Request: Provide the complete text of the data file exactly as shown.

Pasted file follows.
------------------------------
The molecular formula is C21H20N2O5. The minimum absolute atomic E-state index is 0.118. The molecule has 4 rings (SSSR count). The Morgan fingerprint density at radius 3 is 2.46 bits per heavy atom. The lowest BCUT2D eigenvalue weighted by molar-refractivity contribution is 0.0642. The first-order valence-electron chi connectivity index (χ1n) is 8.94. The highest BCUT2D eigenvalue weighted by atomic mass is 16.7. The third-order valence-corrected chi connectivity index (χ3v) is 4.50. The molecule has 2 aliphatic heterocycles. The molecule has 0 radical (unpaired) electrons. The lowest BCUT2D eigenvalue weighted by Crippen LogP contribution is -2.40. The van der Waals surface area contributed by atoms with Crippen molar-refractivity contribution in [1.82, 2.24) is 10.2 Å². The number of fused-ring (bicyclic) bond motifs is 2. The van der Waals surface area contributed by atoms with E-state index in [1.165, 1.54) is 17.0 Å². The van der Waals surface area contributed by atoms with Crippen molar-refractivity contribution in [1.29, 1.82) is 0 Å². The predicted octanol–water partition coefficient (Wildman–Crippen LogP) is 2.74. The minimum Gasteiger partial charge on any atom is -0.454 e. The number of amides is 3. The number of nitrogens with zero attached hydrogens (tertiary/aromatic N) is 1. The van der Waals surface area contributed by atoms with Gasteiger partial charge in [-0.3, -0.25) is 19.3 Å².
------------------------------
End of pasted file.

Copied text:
The molecular formula is C21H20N2O5. The minimum absolute atomic E-state index is 0.118. The molecule has 4 rings (SSSR count). The Morgan fingerprint density at radius 3 is 2.46 bits per heavy atom. The lowest BCUT2D eigenvalue weighted by molar-refractivity contribution is 0.0642. The first-order valence-electron chi connectivity index (χ1n) is 8.94. The highest BCUT2D eigenvalue weighted by atomic mass is 16.7. The third-order valence-corrected chi connectivity index (χ3v) is 4.50. The molecule has 2 aliphatic heterocycles. The molecule has 0 radical (unpaired) electrons. The lowest BCUT2D eigenvalue weighted by Crippen LogP contribution is -2.40. The van der Waals surface area contributed by atoms with Crippen molar-refractivity contribution in [1.82, 2.24) is 10.2 Å². The number of fused-ring (bicyclic) bond motifs is 2. The van der Waals surface area contributed by atoms with E-state index in [1.165, 1.54) is 17.0 Å². The van der Waals surface area contributed by atoms with Crippen molar-refractivity contribution in [1.29, 1.82) is 0 Å². The predicted octanol–water partition coefficient (Wildman–Crippen LogP) is 2.74. The minimum Gasteiger partial charge on any atom is -0.454 e. The number of amides is 3. The number of nitrogens with zero attached hydrogens (tertiary/aromatic N) is 1. The van der Waals surface area contributed by atoms with Gasteiger partial charge in [-0.3, -0.25) is 19.3 Å².